Cammy's Cannon Strike ( :joystick-down: :joystick-down-left: :joystick-left: :plus: :kick: ) works the same way in Super Street Fighter IV, but in Arcade Edition she was given an height restriction to the move, so the TK Input will no longer work.

Why is it called Tiger Knee Input? Because the original input for Sagat's Tiger Knee was :joystick-down: :joystick-down-right: :joystick-right: :joystick-up-right: :plus: :kick: .

If you're having trouble with the input you can find a nice tutorial right here

How can certain players perform charge moves after dashing or otherwise "breaking charge"?
Spoiler: show
Another feature of input leniency. While Street Fighter IV does NOT have "charge partitioning", charge is "held" for 6 frames after you let go of the input, during which the game assumes you're in neutral stance and switching to the opposite direction. You may input anything else during these 6 frames, including a dash, without losing charge, so long as you're back to the charge position by the end of the 6 frames.

How do I plink?

Spoiler: show
Short version: You input two commands at almost the same exact time (think pressing down both keys at the same time, but with one of the fingers, the high priority key, slightly ahead of the other), causing two simultaneous inputs for the game: A first, "clean" input, and a second input that the game accepts as both key presses, but which the engine prioritizes one specific input over the other. In practice this turns a one frame input into a two frame input, making links one frame easier.

The way the game engine chooses input priority is as follows, from lowest priority to highest:
(lowest priority) :punch-light: > :kick-light: > :punch-medium: > :kick-medium: > :punch-hard: > :kick-hard: (highest priority)

This means that, without some rather tricky bypasses, you can't plink :punch-light: , as it is the lowest priority input for the game. Additionally, you can't plink with the same strength keys, as they all have preset functions:

:punch-light: :plus: :kick-light: : Normal throw
:punch-medium: :plus: :kick-medium: : Focus Attack
:punch-hard: :plus: :kick-hard: : Taunt (can be disabled by choosing "no taunt" in the character select screen)

So if you wanted to plink Juri's st. :punch-light: > cr. :kick-medium: , you would input :kick-light: :plus: :kick-medium: (with the aforementioned very slight, barely noticeable, delay to :kick-light: ).

If you do it right, the in-game input will look something like this:
:kick-light: :kick-medium: (kara buffer)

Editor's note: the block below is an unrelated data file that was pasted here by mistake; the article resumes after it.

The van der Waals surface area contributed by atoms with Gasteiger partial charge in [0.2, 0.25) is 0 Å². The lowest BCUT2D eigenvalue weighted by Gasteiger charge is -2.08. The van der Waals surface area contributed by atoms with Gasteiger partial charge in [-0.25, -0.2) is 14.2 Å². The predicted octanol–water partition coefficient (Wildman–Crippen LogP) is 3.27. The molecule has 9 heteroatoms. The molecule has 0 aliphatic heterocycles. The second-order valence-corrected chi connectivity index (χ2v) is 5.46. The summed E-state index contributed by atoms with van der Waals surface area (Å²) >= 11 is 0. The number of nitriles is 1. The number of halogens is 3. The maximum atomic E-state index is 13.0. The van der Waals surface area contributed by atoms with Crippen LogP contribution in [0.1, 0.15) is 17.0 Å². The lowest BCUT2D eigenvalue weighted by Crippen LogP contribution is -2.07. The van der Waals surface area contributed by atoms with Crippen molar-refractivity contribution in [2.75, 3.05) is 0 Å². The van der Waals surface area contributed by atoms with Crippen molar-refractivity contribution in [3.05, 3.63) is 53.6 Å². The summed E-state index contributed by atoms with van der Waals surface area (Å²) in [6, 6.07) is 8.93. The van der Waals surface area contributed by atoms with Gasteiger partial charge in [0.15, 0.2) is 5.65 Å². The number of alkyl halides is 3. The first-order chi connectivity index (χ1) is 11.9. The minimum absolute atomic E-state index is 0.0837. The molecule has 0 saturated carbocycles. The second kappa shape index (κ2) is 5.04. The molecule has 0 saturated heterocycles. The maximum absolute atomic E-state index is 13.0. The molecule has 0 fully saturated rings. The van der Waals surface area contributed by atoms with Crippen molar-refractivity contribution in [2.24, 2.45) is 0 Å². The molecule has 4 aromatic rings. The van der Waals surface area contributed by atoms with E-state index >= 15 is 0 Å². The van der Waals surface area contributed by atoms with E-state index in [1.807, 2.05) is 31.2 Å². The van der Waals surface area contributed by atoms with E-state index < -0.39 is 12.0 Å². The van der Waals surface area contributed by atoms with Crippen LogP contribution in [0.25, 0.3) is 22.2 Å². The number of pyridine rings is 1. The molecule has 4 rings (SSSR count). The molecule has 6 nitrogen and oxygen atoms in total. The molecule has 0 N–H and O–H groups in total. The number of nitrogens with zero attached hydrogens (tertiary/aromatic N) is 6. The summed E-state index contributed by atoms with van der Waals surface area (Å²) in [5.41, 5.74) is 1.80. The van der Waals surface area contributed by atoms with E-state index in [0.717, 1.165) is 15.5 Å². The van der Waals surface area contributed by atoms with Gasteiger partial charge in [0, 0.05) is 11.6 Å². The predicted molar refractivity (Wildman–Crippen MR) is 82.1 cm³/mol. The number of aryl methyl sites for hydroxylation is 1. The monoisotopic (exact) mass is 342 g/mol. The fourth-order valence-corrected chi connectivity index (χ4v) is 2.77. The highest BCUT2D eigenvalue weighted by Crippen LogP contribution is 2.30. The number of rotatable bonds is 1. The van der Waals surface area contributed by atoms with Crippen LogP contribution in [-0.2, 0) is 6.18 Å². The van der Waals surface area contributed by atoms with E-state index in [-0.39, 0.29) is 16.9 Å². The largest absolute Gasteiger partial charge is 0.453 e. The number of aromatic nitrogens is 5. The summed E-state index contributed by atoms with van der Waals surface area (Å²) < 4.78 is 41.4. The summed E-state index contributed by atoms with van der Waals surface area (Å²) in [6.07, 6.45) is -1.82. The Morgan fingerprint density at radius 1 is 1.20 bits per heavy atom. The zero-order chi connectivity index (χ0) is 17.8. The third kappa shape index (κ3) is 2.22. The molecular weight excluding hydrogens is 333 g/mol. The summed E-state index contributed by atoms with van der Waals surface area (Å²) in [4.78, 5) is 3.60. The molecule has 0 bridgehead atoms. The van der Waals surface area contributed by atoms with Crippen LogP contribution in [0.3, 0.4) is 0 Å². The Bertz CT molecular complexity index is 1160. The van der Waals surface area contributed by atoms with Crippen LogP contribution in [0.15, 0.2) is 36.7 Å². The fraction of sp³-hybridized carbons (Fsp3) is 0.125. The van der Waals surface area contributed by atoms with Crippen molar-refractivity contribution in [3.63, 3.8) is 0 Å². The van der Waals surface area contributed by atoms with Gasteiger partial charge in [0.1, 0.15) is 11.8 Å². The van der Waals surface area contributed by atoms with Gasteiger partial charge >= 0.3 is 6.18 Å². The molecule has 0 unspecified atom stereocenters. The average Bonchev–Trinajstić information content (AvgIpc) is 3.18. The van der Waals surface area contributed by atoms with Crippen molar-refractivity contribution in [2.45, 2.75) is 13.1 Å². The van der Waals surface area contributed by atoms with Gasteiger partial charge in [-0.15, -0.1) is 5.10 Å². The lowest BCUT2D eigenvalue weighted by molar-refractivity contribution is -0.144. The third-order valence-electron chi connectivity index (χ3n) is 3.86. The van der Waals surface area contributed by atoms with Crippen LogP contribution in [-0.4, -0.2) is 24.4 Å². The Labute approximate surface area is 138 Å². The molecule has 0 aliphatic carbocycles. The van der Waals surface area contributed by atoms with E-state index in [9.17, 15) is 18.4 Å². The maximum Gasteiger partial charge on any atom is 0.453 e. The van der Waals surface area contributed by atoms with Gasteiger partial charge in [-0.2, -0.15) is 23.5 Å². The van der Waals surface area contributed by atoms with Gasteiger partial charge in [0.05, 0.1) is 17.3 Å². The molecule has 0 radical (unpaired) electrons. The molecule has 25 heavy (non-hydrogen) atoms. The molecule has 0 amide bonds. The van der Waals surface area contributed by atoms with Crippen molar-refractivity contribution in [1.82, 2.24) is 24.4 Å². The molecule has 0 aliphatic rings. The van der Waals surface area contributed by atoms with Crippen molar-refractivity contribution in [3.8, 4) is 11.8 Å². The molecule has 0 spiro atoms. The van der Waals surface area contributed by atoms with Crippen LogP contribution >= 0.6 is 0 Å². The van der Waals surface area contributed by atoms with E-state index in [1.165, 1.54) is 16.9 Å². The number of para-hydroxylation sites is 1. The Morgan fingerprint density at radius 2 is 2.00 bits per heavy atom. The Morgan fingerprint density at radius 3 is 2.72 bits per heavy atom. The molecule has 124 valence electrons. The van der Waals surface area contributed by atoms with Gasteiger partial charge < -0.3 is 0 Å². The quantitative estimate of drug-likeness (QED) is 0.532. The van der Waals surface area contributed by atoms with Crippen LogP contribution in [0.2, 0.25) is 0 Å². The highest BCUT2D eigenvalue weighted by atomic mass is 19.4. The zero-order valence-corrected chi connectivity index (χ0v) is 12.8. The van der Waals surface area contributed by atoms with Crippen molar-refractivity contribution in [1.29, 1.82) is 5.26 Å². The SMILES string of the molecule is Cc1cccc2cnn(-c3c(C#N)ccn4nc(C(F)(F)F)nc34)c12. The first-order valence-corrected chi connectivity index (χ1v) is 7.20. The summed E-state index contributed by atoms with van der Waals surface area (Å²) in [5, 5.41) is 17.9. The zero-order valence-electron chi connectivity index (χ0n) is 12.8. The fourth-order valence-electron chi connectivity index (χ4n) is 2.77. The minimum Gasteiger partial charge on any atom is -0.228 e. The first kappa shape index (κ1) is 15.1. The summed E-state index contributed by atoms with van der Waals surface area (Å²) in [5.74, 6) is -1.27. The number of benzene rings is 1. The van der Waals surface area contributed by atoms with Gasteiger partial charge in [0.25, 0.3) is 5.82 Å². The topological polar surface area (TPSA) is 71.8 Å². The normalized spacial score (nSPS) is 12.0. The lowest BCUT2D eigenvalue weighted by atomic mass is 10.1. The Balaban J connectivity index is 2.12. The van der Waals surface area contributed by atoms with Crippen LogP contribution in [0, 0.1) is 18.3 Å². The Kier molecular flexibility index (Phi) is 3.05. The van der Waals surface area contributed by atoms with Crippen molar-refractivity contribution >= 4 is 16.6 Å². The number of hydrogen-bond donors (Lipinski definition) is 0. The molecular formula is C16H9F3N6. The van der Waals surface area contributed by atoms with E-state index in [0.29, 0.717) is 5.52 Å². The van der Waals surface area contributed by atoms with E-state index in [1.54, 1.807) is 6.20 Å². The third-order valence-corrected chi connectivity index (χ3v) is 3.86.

:kick-medium: (second input)
:punch-light: (first input)

There is a phenomenal in-depth post about it right here, so if you really wanna learn about plinking and kara buffers, take the jump.

Comparisons And Other Resources:

Street Fighter IV: Tutorial Videos
A compendium of known SF4 tutorials for every char.
Youtube for Street Fighter. Amazing match up library, and good for some high level gameplay.

SF Projectile Comparison
A comparison between Ryu's, Ken's and Akuma's projectiles.
SF Projectile Comparison Part 2
Part 2: Rose, Chun-li, Dee Jay, Seth and Guile.
SF Projectile Comparison Part 3
Part 3: Cody, Ibuki, Akuma and Juri.
SF Projectile Comparison Part 4
Part 4: Dhalsim, Sagat, Sakura, Gouken

Rules and Exceptions
Much like physics limits reality, SFIV limits its players to certain "rules". However, certain characters are allowed to break certain rules, becoming exceptions:
Spoiler: show
Rule: Only 1 fireball on Screen at any one time: A character may only have one fireball on screen at any one time. Attempting to fire another fireball before the first one disappears will ignore the command (potentially causing another command to be buffered/used in the process).
- Juri - No fireball limits.
- Dhalsim - Can have 1 normal/ex fireball + Ultra 1 (Yoga Catastrophe) + Super (Yoga Inferno). Normal/EX fireballs can't be used while Yoga Catastrophe is out, but Yoga Catastrophe CAN be used while one fireball is out.
- Gouken - EX Gohadouken fires 2 fireballs.
- Akuma/Gouki - EX Air Fireball / Zankuu Hadouken fires 2 fireballs.
- Dee Jay - EX Air Slasher fires 2 fireballs.
- Seth - EX Sonic Boom fires 2 fireballs.

Rule: Supers and Ultras deal no stun.
- Gouken's Denjin Hadoken - Deals 400 (no charge) to 800 (full charge) stun on hit.
- Balrog's Dirty Bull - Deals 700 stun

Rule: Block attacks deal no stun.